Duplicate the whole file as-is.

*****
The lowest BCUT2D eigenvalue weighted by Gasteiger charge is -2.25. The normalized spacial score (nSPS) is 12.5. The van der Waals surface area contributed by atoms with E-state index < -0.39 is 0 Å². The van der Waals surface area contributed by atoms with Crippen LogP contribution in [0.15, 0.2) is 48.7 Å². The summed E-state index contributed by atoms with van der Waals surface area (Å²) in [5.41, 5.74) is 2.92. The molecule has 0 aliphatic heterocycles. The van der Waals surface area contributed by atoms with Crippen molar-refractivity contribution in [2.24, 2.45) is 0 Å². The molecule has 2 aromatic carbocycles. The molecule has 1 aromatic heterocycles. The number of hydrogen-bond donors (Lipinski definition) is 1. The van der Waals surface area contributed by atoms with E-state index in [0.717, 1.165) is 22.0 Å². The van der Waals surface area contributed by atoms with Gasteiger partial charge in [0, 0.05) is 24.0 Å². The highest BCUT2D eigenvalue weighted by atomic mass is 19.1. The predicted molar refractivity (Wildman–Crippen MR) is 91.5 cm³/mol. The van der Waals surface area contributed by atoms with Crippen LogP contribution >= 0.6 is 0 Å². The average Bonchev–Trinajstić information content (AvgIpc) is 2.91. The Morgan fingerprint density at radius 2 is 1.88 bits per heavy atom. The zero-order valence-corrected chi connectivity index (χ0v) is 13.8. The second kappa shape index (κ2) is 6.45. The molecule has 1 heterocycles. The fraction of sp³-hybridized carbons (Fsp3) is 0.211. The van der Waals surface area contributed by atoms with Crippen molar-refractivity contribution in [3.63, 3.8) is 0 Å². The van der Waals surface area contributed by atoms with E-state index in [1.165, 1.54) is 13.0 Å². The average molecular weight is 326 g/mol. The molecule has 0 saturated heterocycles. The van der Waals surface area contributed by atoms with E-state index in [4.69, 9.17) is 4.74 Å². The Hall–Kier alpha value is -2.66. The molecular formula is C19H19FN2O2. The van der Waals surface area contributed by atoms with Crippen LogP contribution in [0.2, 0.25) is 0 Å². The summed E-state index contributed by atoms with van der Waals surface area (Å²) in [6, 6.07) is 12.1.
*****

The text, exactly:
The lowest BCUT2D eigenvalue weighted by Gasteiger charge is -2.25. The normalized spacial score (nSPS) is 12.5. The van der Waals surface area contributed by atoms with E-state index < -0.39 is 0 Å². The van der Waals surface area contributed by atoms with Crippen LogP contribution in [0.15, 0.2) is 48.7 Å². The summed E-state index contributed by atoms with van der Waals surface area (Å²) in [5.41, 5.74) is 2.92. The molecule has 0 aliphatic heterocycles. The van der Waals surface area contributed by atoms with Crippen molar-refractivity contribution in [2.24, 2.45) is 0 Å². The molecule has 2 aromatic carbocycles. The molecule has 1 aromatic heterocycles. The number of hydrogen-bond donors (Lipinski definition) is 1. The van der Waals surface area contributed by atoms with E-state index in [0.717, 1.165) is 22.0 Å². The van der Waals surface area contributed by atoms with Gasteiger partial charge in [0, 0.05) is 24.0 Å². The highest BCUT2D eigenvalue weighted by atomic mass is 19.1. The predicted molar refractivity (Wildman–Crippen MR) is 91.5 cm³/mol. The van der Waals surface area contributed by atoms with Crippen LogP contribution >= 0.6 is 0 Å². The average Bonchev–Trinajstić information content (AvgIpc) is 2.91. The Morgan fingerprint density at radius 2 is 1.88 bits per heavy atom. The zero-order valence-corrected chi connectivity index (χ0v) is 13.8. The second kappa shape index (κ2) is 6.45. The molecule has 1 heterocycles. The fraction of sp³-hybridized carbons (Fsp3) is 0.211. The van der Waals surface area contributed by atoms with Crippen molar-refractivity contribution in [3.63, 3.8) is 0 Å². The van der Waals surface area contributed by atoms with E-state index in [1.165, 1.54) is 13.0 Å². The average molecular weight is 326 g/mol. The molecule has 0 saturated heterocycles. The van der Waals surface area contributed by atoms with E-state index in [4.69, 9.17) is 4.74 Å². The Hall–Kier alpha value is -2.66. The molecular formula is C19H19FN2O2. The van der Waals surface area contributed by atoms with Crippen LogP contribution in [0.2, 0.25) is 0 Å². The summed E-state index contributed by atoms with van der Waals surface area (Å²) in [6, 6.07) is 12.1.